OpenStreetMap Data Classification
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OpenStreetMap Data Quality based on the Contributions History

License: MIT

Working with community-built data as OpenStreetMap forces to take care of data quality. We have to be confident with the data we work with. Is this road geometry accurate enough? Is this street name missing?

Our first idea was to answer to this question: can we assess the quality of OpenStreetMap data? (and how?).

This project is dedicated to explore and analyze the OpenStreetMap data history in order to classify the contributors.

There are a serie of articles on the Oslandia's blog site which deal with this topic. Theses articles are also in the articles folder.


Works with Python 3

  • pyosmium
  • luigi
  • pandas
  • statsmodels
  • scikit-learn
  • matplotlib
  • seaborn

There is a requirements.txt file. Thus, do pip install -r requirements.txt from a virtual environment.

How does it work?

There are several Python files to extract and analyze the OSM history data. Two machine learning models are used to classify the changesets and the OSM contributors.

  • Dimension reduction with PCA
  • Clustering with the KMeans

The purpose of the PCA is not to reduce the dimension (you have less than 100 features). It's to analyze the different features and understand the most important ones.


Get some history data

You can get some history data for a specific world region on Geofabrik. You have to download a *.osh.pbf file. For instance, on the Greater London page, you can download the file greater-london.osh.pbf.

Warning: Since GDPR, Geofabrik has modified its API. You have to be logged in to the website with your OSM contributor account to download osh.pbf files, as OSM history files contain some private informations about OSM contributors.

Organize your output data directories

Create a data directory and some subdirs elsewhere. The data processing should be launched from the folder where you have your data folder (or alternatively, where a symbolic link points out to it).

  • mkdir -p data/output-extracts
  • mkdir data/raw

Then, copy your fresh downloaded *.osh.pbf file into the data/raw/ directory.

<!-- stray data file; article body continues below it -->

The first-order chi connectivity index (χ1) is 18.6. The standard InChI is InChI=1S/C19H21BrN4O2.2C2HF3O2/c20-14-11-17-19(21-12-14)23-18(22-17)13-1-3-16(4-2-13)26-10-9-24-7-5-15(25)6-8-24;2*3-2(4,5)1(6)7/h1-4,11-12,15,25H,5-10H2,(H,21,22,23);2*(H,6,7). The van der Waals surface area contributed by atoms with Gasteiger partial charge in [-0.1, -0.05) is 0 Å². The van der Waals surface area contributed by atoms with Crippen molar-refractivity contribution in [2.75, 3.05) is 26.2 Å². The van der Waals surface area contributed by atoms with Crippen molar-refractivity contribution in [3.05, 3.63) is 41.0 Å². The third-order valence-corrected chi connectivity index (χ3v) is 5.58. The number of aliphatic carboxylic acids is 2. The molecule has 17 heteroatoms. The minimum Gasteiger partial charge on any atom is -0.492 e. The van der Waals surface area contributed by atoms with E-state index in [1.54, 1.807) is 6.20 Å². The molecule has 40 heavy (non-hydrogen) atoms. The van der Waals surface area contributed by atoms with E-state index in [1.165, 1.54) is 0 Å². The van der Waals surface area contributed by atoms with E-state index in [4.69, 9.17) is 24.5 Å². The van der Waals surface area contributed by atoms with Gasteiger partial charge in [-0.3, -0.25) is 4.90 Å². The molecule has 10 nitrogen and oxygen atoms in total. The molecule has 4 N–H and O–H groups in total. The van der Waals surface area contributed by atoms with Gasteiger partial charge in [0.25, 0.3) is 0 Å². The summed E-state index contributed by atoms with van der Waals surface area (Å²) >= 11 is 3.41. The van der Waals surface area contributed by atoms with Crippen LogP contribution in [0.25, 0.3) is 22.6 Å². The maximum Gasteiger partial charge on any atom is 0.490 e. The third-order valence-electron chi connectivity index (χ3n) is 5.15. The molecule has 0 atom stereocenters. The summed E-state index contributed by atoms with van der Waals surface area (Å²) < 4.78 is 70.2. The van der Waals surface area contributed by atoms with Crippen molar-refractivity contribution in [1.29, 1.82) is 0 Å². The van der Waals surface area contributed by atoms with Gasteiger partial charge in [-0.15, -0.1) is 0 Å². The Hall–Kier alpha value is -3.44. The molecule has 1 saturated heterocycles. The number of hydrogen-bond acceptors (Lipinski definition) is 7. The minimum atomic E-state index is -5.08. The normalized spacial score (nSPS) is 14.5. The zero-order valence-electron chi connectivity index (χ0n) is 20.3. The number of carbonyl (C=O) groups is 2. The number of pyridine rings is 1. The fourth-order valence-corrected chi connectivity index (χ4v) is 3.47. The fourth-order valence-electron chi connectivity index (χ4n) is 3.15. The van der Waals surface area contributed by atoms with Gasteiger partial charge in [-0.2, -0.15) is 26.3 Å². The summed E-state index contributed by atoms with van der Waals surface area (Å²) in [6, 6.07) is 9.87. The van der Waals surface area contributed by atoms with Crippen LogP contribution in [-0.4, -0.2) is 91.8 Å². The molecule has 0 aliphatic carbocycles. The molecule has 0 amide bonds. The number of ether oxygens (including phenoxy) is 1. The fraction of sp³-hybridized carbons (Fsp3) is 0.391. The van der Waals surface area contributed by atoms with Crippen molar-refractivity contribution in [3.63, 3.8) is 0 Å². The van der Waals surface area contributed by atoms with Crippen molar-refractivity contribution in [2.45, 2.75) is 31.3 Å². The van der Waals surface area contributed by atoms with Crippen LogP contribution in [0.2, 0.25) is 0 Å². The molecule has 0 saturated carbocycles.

Note: if you want another name for your data directory, you'll be able to specify the name thanks to the --datarep luigi option.

The limits of the data pipeline

The data pipeline processing is handled by Luigi, which can build a direct acyclic dependency graph of your different processing tasks and launch them in parallel when it's possible.

These tasks yield output files (CSV, JSON, hdf5, png). Some files such as all-changesets-by-user.csv and all-editors-by-user.csv needed for some tasks was built outside of this pipeline. Actually, these files come from the big changesets-latest.osm XML file which is difficult to include in the pipeline because:

  • the processing can be a quite long
  • you should have a large amount of RAM

Thus, you can get these two CSV files in the osm-user-data and copy them into your data/output-extracts directory.

See also the I want to parse the changesets.osm file section.

Run your first analyze

You should have the following files:



luigi --local-scheduler --module analysis_tasks AutoKMeans --dsname region


python3 -m luigi --local-scheduler --module analysis_tasks AutoKMeans --dsname region

dsname mean "dataset name". It must have the same name as your *.osh.pbf file.

Note: The default value of this parameter is bordeaux-metropole. If you do not set another value and if you do not have such .osh.pbf file onto your file system, the program will crash.

Most of the time (if you have an Python import error), you have to prepend the luigi command by the PYTHONPATH environment variable to the osm-data-quality/src directory. Such as:

PYTHONPATH=/path/to/osm-data-quality/src luigi --local-scheduler ...

The MasterTask chooses the number of PCA components and the number of KMeans clusters in an automatic way. If you want to set the number of clusters for instance, you can pass the following options to the luigi command:

--module analysis_tasks KMeansFromPCA --dsname region --n-components 6 --nb-clusters 5

In this case, the PCA will be carried out with 6 components. The clustering will use the PCA results to carry out the KMeans with 5 clusters.

See also the different luigi options in the official luigi documentation.


You should have a data/output-extracts/<region> directory with several CSV, JSON and h5 files.

  • Several intermediate CSV files;
  • JSON KMeans report to see the "ideal" number of clusters (the key n_clusters);
  • PCA hdf5 files with /features and /individuals keys;
  • KMeans hdf5 files with /centroids and /individuals keys;
  • A few PNG images.

Open the results analysis notebook to have an insight about how to exploit the results.

I want to parse the changesets.osm file


  • Convert the file into a huge CSV file
  • Group each user by editors and changesets thanks with dask

TODO : write the "how to"